TONIC opening next month

After months of construction and delays, TONIC Restaurant will open the first or second week in May, the restaurant’s co-owner said.

The full-service eatery was originally scheduled to open in January but delays in both renovating the restaurant’s location and securing a liquor license pushed opening day back about five months. The restaurant is still without a liquor license and Jeremy Pollok, the co-owner, said there is no timeline for approval.

“We’ve pretty much got everything wrapped up,” said Steve Wagner, superintendent of the construction site. Finishing touches to the renovations should be finished by the end of the week, he said.

On a tour of the restaurant this week with University administrators, Pollok said the 21st Street restaurant will feature patio seating for up to 28 patrons.

“It should really add to this corner,” Pollok said. TONIC is housed in the former Quigley’s Pharmacy building.

Also along 21st Street will be a “to-go” entrance where beverages, pre-made sandwiches, coffee, pastries and “anything that (students) want to get on the way to class,” can be purchased, Pollok said. TONIC plans to accept GWorld.

The menu at TONIC’s Foggy Bottom location will closely resemble the menu at TONIC’s Mt. Pleasant Street location. It will feature comfort food such as burgers, chili and chicken potpie. Pollok said he expects the menu will be updated seasonally. Everything will be homemade and the soybean oil from the fryer will be recycled to be used in cars, Pollok said.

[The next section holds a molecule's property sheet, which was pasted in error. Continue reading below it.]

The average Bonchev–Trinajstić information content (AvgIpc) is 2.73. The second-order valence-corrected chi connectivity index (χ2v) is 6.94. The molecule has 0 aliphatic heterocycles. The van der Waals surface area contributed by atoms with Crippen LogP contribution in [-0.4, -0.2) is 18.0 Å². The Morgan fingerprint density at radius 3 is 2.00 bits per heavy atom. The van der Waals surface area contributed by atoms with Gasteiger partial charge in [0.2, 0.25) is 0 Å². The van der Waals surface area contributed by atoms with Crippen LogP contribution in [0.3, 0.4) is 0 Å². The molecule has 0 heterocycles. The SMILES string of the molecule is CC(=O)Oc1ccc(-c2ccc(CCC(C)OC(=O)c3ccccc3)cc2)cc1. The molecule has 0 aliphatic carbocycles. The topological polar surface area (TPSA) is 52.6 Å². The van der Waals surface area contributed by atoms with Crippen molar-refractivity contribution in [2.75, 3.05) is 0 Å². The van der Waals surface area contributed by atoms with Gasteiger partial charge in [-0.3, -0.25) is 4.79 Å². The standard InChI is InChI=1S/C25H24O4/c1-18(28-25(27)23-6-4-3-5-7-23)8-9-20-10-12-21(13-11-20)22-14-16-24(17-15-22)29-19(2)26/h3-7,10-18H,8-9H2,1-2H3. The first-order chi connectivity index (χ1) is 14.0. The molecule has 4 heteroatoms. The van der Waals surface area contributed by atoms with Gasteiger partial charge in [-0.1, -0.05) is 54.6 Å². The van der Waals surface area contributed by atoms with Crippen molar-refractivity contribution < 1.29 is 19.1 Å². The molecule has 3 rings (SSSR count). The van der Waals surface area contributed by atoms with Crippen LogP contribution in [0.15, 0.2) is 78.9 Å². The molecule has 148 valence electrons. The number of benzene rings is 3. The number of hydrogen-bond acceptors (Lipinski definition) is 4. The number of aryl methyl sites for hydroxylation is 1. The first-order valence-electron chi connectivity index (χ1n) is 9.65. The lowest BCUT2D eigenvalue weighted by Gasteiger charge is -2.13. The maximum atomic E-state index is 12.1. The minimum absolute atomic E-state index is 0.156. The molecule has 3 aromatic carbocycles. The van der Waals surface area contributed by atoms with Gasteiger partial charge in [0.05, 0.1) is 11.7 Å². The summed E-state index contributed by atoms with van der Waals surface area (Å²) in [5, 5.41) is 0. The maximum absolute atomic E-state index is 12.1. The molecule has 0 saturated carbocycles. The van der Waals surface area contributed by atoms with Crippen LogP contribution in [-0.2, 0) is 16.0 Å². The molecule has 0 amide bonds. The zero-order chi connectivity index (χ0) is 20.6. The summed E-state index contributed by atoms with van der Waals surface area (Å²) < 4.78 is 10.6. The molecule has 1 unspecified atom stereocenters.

The first floor eating area is meant to be a casual dining area, with three flat panel TV’s and a counter space Pollok said he hopes will someday serve as a bar.

“It’s a great place to watch the Colonials play (and) obviously at some point we hope to have a liquor license (that will allow you to) grab a beer,” he said.

The first floor’s hardwood flooring, exposed brick walls and tin ceiling tiles will be complimented by metal artwork depicting GW and Foggy Bottom-related themes, Pollok said.

The second floor will be a more formal dining area and has a bridge-like walkway connecting the main room to the restrooms.

“We really wanted to tie the floors together to make it feel like one big space,” Pollok said.

Carpet, couches and a small wooden stage are planned for the third floor area. When not rented out for private functions, the top floor will serve as an informal lounge area for students and other patrons.

TONIC plans to serve breakfast from 7 to 10:30 a.m. during the week and offer a Saturday and Sunday brunch from 10 a.m. to 3 p.m. Lunch will be served until 5 p.m., and dinner will be served until 11 p.m., Pollok said.

The District’s Alcoholic Beverage Control Board denied TONIC’s liquor license application in early April. TONIC’s attorney, 1978 alumnus Andrew Kline, said the license issue was complicated because the property is within 200 feet of a high school, which subjects it to an ordinance that precludes a liquor license from being issued to nearby venues. Kline said the main problem stems from the property’s residential zoning.

TONIC plans to be open until 2 a.m. on weekdays and 3 a.m. on weekends, serving a limited menu. TONIC will be the only on-campus eatery with late-night hours other than 7-11, Starbucks and Pita Pit.

The Hatchet has disabled comments on our website. Learn more.